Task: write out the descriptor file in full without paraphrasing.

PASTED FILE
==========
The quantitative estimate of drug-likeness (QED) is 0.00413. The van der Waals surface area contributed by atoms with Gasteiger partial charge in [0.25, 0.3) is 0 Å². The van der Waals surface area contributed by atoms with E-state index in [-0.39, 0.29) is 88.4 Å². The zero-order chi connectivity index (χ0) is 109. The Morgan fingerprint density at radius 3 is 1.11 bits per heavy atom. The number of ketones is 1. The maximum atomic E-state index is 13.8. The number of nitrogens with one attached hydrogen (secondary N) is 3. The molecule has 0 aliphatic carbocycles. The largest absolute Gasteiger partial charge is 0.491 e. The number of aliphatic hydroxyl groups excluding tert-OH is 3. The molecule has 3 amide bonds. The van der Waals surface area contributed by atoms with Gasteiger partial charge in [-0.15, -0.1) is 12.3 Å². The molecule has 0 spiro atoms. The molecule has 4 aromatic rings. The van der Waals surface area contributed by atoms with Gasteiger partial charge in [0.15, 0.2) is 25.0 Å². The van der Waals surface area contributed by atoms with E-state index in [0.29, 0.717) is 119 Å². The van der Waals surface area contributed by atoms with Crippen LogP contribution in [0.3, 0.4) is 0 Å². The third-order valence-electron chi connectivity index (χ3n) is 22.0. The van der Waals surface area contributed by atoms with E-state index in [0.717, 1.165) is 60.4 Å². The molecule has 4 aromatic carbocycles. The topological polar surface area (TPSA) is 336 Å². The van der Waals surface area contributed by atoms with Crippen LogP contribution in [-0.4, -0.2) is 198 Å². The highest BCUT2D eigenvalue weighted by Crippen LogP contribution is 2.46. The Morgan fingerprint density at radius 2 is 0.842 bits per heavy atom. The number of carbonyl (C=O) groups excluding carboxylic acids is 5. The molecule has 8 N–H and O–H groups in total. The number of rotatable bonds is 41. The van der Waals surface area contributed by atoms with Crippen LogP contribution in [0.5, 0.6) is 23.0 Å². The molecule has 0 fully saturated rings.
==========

The quantitative estimate of drug-likeness (QED) is 0.00413. The van der Waals surface area contributed by atoms with Gasteiger partial charge in [0.25, 0.3) is 0 Å². The van der Waals surface area contributed by atoms with E-state index in [-0.39, 0.29) is 88.4 Å². The zero-order chi connectivity index (χ0) is 109. The Morgan fingerprint density at radius 3 is 1.11 bits per heavy atom. The number of ketones is 1. The maximum atomic E-state index is 13.8. The number of nitrogens with one attached hydrogen (secondary N) is 3. The molecule has 0 aliphatic carbocycles. The largest absolute Gasteiger partial charge is 0.491 e. The number of aliphatic hydroxyl groups excluding tert-OH is 3. The molecule has 3 amide bonds. The van der Waals surface area contributed by atoms with Gasteiger partial charge in [-0.15, -0.1) is 12.3 Å². The molecule has 0 spiro atoms. The molecule has 4 aromatic rings. The van der Waals surface area contributed by atoms with Gasteiger partial charge in [0.15, 0.2) is 25.0 Å². The van der Waals surface area contributed by atoms with E-state index in [0.29, 0.717) is 119 Å². The van der Waals surface area contributed by atoms with Crippen LogP contribution in [0.3, 0.4) is 0 Å². The third-order valence-electron chi connectivity index (χ3n) is 22.0. The van der Waals surface area contributed by atoms with E-state index in [0.717, 1.165) is 60.4 Å². The molecule has 4 aromatic carbocycles. The topological polar surface area (TPSA) is 336 Å². The van der Waals surface area contributed by atoms with Crippen LogP contribution in [-0.4, -0.2) is 198 Å². The highest BCUT2D eigenvalue weighted by Crippen LogP contribution is 2.46. The Morgan fingerprint density at radius 2 is 0.842 bits per heavy atom. The number of carbonyl (C=O) groups excluding carboxylic acids is 5. The molecule has 8 N–H and O–H groups in total. The number of rotatable bonds is 41. The van der Waals surface area contributed by atoms with Crippen LogP contribution in [0.5, 0.6) is 23.0 Å². The molecule has 0 fully saturated rings.